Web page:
Posted On: February 27, 2006

New Impact Statement Requirements Go Into Effect This Week

As we noted in our November 28, 2005 post, the New York State Legislature passed a bill which was signed into law by the Governor requiring that, beginning February 26, 2006, municipalities must post all Environmental Impact Statements, required under SEQRA, on the world wide web. The address of all postings must be included in all notices regarding an Environmental Impact Statement.

As part of the new requirements the Environmental Impact Statement must be posted for a period of time after all permits mentioned in the Impact Statement have been issued.

The purpose of the law is to provide greater public access to these documents and to facilitate the ability of the public to comment on the project proposed in the Environmental Impact Statement.

Posted On: February 15, 2006

Court of Appeals Invalidates New York City Equal Benefits Law

A sharply divided New York Court of Appeals upheld the position of New York City Mayor Bloomberg who refused to enforce the City’s Equal Benefits Law. On February 14, 2006, in the case the Matter of Council of the City of New York v. Bloomberg (http://www.courts.state.ny.us/reporter/3dseries/2006/2006_01111.htm) the Court held that the Equal Benefits Law was pre-empted by State and Federal Law. The Equal Benefits Law required that contracts awarded by the City in excess of $100,000 be made only to contractors who provided equal benefits to the domestic partners and spouses of employees.

In the first instance the Court held that that the issue of validity of the local law could be raised by the Mayor in defense of an Article 78 proceeding by the City Council seeking to compel him to enforce the law. The Court held that the Mayor acted properly in refusing to enforce a law he felt was invalid. It then determined that the law was at odds with, among other statutes, section 103 of the General Municipal Law which requires the award of contracts to the lowest responsible bidder. The majority stated that, as written, the law could violate the intention of the competitive bidding statute. For example, contract specifications could be drafted to favor contractors who provided specific benefits. Such requirements, the Court held, do not foster the purpose of the statute, which is to save money for the municipality.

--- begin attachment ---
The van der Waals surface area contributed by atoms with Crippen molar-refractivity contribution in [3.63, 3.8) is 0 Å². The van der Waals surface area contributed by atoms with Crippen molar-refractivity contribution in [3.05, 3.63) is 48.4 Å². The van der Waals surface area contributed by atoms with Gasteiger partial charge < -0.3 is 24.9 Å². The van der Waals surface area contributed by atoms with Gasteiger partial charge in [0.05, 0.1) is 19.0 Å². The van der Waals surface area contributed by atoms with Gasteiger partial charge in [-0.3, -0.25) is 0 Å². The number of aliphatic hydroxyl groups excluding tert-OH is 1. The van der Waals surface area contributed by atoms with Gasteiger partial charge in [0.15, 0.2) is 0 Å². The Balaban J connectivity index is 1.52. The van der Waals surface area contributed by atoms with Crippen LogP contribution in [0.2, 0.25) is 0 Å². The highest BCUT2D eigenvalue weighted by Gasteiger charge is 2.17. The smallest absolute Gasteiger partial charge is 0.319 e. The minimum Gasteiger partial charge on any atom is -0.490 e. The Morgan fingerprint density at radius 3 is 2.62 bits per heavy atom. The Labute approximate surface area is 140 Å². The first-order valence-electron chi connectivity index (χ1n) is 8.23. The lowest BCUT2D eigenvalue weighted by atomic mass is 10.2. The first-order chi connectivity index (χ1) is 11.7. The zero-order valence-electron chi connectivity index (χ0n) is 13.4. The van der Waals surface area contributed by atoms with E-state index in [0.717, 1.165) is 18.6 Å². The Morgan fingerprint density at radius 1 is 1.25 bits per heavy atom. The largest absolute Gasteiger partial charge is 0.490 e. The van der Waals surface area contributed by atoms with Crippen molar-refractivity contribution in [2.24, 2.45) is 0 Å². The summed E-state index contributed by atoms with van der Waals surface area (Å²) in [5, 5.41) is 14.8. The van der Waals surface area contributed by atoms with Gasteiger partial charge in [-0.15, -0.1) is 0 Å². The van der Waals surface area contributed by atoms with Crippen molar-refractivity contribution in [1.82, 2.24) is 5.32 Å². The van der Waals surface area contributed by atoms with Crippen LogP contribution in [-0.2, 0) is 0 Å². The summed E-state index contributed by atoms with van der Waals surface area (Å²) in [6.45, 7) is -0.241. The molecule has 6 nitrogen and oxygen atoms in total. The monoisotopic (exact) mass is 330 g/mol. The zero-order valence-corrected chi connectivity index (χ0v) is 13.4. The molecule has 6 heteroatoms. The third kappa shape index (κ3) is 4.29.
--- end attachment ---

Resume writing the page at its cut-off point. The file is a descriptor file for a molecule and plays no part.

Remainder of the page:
In a dissent by Judge Rosenblatt, joined in by two other judges, he argued that the actions of the Mayor violated the doctrine of separation of powers. Judge Rosenblatt stated that the executive is required to carry out the law until a court declares it invalid and should not unilaterally refuse to carry out a legislative act. He argued that a defense in an Article 78 proceeding is not the proper vehicle for challenging a local law.

Posted On: February 7, 2006

New Notice Requirements Under General Municipal Law

Effective as of July 1, 2006 the New York State General Municipal Law requires that notice be provided to adjacent municipalities in the case of many applications for special permits, use variances, subdivisions and site plans. The new section 239nn of the General Municipal Law is based upon a provision in the Westchester County Charter which has been in place for a number of years.

The new law applies to any city, town or village, except for a city with a population of one million of more. The law requires that in the case of applications for use variances, special permits, subdivisions and site plans, within 500 feet of a municipal boundary, a notice of hearing must be sent to any adjacent municipality within 500 feet of the property which is the subject of the application. The law further specifically provides that the municipality may appear and be heard at the hearing.

This new provision is a potential land mine for municipalities that fail to follow the notice requirements.